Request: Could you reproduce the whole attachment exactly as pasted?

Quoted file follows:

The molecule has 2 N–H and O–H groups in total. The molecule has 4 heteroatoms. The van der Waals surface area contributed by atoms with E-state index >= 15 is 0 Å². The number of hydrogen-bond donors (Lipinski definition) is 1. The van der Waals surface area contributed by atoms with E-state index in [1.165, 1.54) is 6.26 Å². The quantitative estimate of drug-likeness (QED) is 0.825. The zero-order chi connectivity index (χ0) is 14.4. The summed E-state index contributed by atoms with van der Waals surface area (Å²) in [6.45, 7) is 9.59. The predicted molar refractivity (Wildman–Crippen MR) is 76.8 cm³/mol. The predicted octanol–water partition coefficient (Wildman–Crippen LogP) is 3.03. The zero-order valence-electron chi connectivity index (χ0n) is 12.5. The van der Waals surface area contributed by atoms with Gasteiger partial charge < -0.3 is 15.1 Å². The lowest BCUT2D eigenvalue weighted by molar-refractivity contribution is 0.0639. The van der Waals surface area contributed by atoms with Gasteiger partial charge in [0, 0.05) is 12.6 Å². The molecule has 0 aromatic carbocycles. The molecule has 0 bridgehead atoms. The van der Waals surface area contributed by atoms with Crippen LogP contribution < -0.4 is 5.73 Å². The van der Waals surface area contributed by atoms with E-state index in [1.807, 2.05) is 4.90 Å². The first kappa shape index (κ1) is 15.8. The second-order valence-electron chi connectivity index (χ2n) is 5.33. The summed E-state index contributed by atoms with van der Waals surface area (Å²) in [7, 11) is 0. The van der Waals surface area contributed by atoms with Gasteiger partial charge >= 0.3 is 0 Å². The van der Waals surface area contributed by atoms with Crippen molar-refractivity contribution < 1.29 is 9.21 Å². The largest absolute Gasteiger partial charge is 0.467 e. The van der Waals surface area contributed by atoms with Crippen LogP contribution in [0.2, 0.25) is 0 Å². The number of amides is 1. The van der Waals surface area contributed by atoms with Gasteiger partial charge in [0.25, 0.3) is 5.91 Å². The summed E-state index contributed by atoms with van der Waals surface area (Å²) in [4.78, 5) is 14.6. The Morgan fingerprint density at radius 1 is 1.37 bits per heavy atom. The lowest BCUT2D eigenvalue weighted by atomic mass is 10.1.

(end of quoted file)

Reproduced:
The molecule has 2 N–H and O–H groups in total. The molecule has 4 heteroatoms. The van der Waals surface area contributed by atoms with E-state index >= 15 is 0 Å². The number of hydrogen-bond donors (Lipinski definition) is 1. The van der Waals surface area contributed by atoms with E-state index in [1.165, 1.54) is 6.26 Å². The quantitative estimate of drug-likeness (QED) is 0.825. The zero-order chi connectivity index (χ0) is 14.4. The summed E-state index contributed by atoms with van der Waals surface area (Å²) in [6.45, 7) is 9.59. The predicted molar refractivity (Wildman–Crippen MR) is 76.8 cm³/mol. The predicted octanol–water partition coefficient (Wildman–Crippen LogP) is 3.03. The zero-order valence-electron chi connectivity index (χ0n) is 12.5. The van der Waals surface area contributed by atoms with Gasteiger partial charge < -0.3 is 15.1 Å². The lowest BCUT2D eigenvalue weighted by molar-refractivity contribution is 0.0639. The van der Waals surface area contributed by atoms with Gasteiger partial charge in [0, 0.05) is 12.6 Å². The molecule has 0 aromatic carbocycles. The molecule has 0 bridgehead atoms. The van der Waals surface area contributed by atoms with Crippen LogP contribution < -0.4 is 5.73 Å². The van der Waals surface area contributed by atoms with E-state index in [1.807, 2.05) is 4.90 Å². The first kappa shape index (κ1) is 15.8. The second-order valence-electron chi connectivity index (χ2n) is 5.33. The summed E-state index contributed by atoms with van der Waals surface area (Å²) in [7, 11) is 0. The van der Waals surface area contributed by atoms with Gasteiger partial charge >= 0.3 is 0 Å². The van der Waals surface area contributed by atoms with Crippen molar-refractivity contribution < 1.29 is 9.21 Å². The largest absolute Gasteiger partial charge is 0.467 e. The van der Waals surface area contributed by atoms with Crippen LogP contribution in [0.2, 0.25) is 0 Å². The number of amides is 1. The van der Waals surface area contributed by atoms with Gasteiger partial charge in [0.25, 0.3) is 5.91 Å². The summed E-state index contributed by atoms with van der Waals surface area (Å²) in [4.78, 5) is 14.6. The Morgan fingerprint density at radius 1 is 1.37 bits per heavy atom. The lowest BCUT2D eigenvalue weighted by atomic mass is 10.1.